Navigating the Complex World of Workers’ Compensation

Bonnie Fraser

After just a few minutes talking with Bonnie Fraser of ActuComp Ohio, it’s clear that she could tell stories for days.
Stories about injured employees illegally working a second job.
Stories about employers committing fraud.
And stories about workers’ compensation audits that result in refunds of $23,000.

It’s also clear that workers’ compensation is a business necessity that can make or break a company.
Injury claims impact premium rates for five years.

“Mishandling claims could put smaller companies out of business if they don’t know the best steps to take,” says Fraser.

Advising companies in all three areas of claims management, discount programs and compliance is what Fraser does best.

“Other TPA representatives or Bureau of Workers’ Compensation employees work in silos, either the claims or premium side, but I calculate the impact of claims costs on future premiums and future eligibility for discount programs,” says Fraser.

Every company with Ohio employees must have Ohio workers compensation.
What about solopreneurs?

Anyone can have an accident, whether from tripping over an electronics cord at the office or while driving to a business meeting.
Work-related injuries are not covered by health insurance.
The minimum yearly premium for an Ohio workers’ comp policy is $120; coverage is 24/7/365 with no deductibles or co-pays.

Sole Proprietors and Partners (including LLCs) who have employees must elect coverage for themselves.
It’s not difficult to add them to the policy but it’s best to get expert input first.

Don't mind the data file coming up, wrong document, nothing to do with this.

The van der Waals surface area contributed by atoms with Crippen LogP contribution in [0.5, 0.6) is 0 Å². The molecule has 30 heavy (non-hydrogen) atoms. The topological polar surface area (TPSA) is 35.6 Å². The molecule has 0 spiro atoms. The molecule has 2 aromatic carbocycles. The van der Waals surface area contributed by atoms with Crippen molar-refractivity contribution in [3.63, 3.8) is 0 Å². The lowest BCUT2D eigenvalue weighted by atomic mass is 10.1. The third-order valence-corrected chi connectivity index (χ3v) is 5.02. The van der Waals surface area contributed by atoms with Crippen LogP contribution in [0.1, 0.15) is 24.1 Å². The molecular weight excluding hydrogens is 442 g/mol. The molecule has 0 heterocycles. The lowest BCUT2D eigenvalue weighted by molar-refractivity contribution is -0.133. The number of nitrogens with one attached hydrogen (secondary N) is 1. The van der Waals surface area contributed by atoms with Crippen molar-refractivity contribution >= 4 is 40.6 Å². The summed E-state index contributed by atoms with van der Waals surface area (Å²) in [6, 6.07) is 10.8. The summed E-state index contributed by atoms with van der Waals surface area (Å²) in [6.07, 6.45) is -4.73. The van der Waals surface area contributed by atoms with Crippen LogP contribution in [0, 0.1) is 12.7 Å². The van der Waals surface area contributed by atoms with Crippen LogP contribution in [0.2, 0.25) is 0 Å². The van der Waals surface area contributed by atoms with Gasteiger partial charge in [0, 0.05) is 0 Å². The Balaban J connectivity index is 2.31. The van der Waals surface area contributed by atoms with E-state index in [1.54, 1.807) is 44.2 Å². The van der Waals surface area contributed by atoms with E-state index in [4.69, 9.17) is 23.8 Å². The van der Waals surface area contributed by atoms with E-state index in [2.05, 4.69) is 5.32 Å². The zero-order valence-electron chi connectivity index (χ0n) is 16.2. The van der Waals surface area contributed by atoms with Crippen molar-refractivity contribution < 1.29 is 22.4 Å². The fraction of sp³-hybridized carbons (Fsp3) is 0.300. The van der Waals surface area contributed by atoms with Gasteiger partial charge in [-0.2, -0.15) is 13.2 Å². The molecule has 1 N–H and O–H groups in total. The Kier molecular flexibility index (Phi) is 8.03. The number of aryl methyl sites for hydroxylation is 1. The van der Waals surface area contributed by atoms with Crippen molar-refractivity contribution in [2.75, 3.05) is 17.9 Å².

What are the most expensive mistakes a company can make regarding workers’ compensation?

1) Coverage lapses due to late payment of premiums and/or failing to complete True-up.

2) Not having expert advice when filing the coverage application.
Premiums are paid in advance so it’s important to have a clear description of the type of work as well as realistic payroll estimates.

3) Not understanding the impact on premiums when deciding whether to fight an employee’s claim or during the claim settlement process.

4) Not considering the workers’ comp history of an acquisition target company.
The claims and payment experience transfers to the new owner even if it’s an “asset purchase”.

What are the biggest misrepresentations you’ve heard in your industry?

  • “Certifying a claim just means you agree that something happened.”
    No, it doesn’t.

  • “It’s always better to settle a claim.”
    If the employee still works for you and reinjures the same body part, now you’ve got a new claim.

  • “If a claim is allowed, your company will get kicked out of group rating.”
    Not true.

  • “You can’t win at workers’ comp.”
    Yes you can, when you work with experts.

  • “If you don’t KNOW a claim is fraudulent, then certify it.”
    Totally wrong.

  • “My accountant and business lawyer can help me with my workers’ comp.”
    They don’t know what they don’t know.
How are you different from other Third Party Administrators?

As a business owner with a background in personnel, I anticipate my clients’ concerns about how claim decisions will impact their employees and premiums.
I provide personalized reminders for each client’s installment, True-up and program compliance deadlines so the company won’t lose its coverage or be eliminated from its discount program.

I attend the audit to make sure the BWC auditor understands my client’s situation.
Also, I am not affiliated with any other companies, like Managed Care Organizations (MCO), so my advice is based solely on what is best for my clients.

Tell us about the monkey.

I was at a NAWBO workshop when another member commented that despite my 30-second commercial she didn’t understand what I do.
“I Get the Workers’ Comp Monkey Off Your Back®” came out of my mouth, and she said, “THAT I understand! Business owners don’t want to be experts in Ohio workers’ comp, so I take care of it for them while they concentrate on running their businesses.